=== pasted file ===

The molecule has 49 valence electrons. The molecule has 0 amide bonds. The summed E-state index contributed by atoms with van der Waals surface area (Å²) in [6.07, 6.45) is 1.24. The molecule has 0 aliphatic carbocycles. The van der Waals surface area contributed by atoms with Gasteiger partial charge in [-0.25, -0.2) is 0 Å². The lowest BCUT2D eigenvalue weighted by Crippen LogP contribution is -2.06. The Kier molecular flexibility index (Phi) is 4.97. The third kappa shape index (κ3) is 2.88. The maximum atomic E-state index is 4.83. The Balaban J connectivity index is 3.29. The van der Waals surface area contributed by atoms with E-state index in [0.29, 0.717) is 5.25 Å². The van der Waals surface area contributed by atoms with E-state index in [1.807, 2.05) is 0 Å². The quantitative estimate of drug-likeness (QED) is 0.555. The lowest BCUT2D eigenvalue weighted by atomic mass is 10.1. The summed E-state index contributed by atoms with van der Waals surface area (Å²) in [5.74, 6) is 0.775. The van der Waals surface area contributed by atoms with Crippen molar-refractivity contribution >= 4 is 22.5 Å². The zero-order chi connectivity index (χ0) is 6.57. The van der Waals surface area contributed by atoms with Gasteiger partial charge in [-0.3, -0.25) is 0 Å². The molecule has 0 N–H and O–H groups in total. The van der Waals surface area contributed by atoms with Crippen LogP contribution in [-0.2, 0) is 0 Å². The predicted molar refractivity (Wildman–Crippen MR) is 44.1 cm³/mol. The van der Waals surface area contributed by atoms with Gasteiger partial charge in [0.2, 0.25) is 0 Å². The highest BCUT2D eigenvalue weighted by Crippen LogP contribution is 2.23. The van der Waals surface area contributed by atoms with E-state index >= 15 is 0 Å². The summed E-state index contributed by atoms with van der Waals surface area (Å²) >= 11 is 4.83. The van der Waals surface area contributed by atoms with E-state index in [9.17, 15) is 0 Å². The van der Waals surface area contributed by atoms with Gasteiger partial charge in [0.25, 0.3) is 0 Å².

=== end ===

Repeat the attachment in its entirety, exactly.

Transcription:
The molecule has 49 valence electrons. The molecule has 0 amide bonds. The summed E-state index contributed by atoms with van der Waals surface area (Å²) in [6.07, 6.45) is 1.24. The molecule has 0 aliphatic carbocycles. The van der Waals surface area contributed by atoms with Gasteiger partial charge in [-0.25, -0.2) is 0 Å². The lowest BCUT2D eigenvalue weighted by Crippen LogP contribution is -2.06. The Kier molecular flexibility index (Phi) is 4.97. The third kappa shape index (κ3) is 2.88. The maximum atomic E-state index is 4.83. The Balaban J connectivity index is 3.29. The van der Waals surface area contributed by atoms with E-state index in [0.29, 0.717) is 5.25 Å². The van der Waals surface area contributed by atoms with E-state index in [1.807, 2.05) is 0 Å². The quantitative estimate of drug-likeness (QED) is 0.555. The lowest BCUT2D eigenvalue weighted by atomic mass is 10.1. The summed E-state index contributed by atoms with van der Waals surface area (Å²) in [5.74, 6) is 0.775. The van der Waals surface area contributed by atoms with Crippen molar-refractivity contribution >= 4 is 22.5 Å². The zero-order chi connectivity index (χ0) is 6.57. The van der Waals surface area contributed by atoms with Gasteiger partial charge in [-0.3, -0.25) is 0 Å². The molecule has 0 N–H and O–H groups in total. The van der Waals surface area contributed by atoms with Crippen LogP contribution in [-0.2, 0) is 0 Å². The predicted molar refractivity (Wildman–Crippen MR) is 44.1 cm³/mol. The van der Waals surface area contributed by atoms with Gasteiger partial charge in [0.2, 0.25) is 0 Å². The highest BCUT2D eigenvalue weighted by Crippen LogP contribution is 2.23. The van der Waals surface area contributed by atoms with E-state index >= 15 is 0 Å². The summed E-state index contributed by atoms with van der Waals surface area (Å²) >= 11 is 4.83. The van der Waals surface area contributed by atoms with E-state index in [9.17, 15) is 0 Å². The van der Waals surface area contributed by atoms with Gasteiger partial charge in [0.25, 0.3) is 0 Å².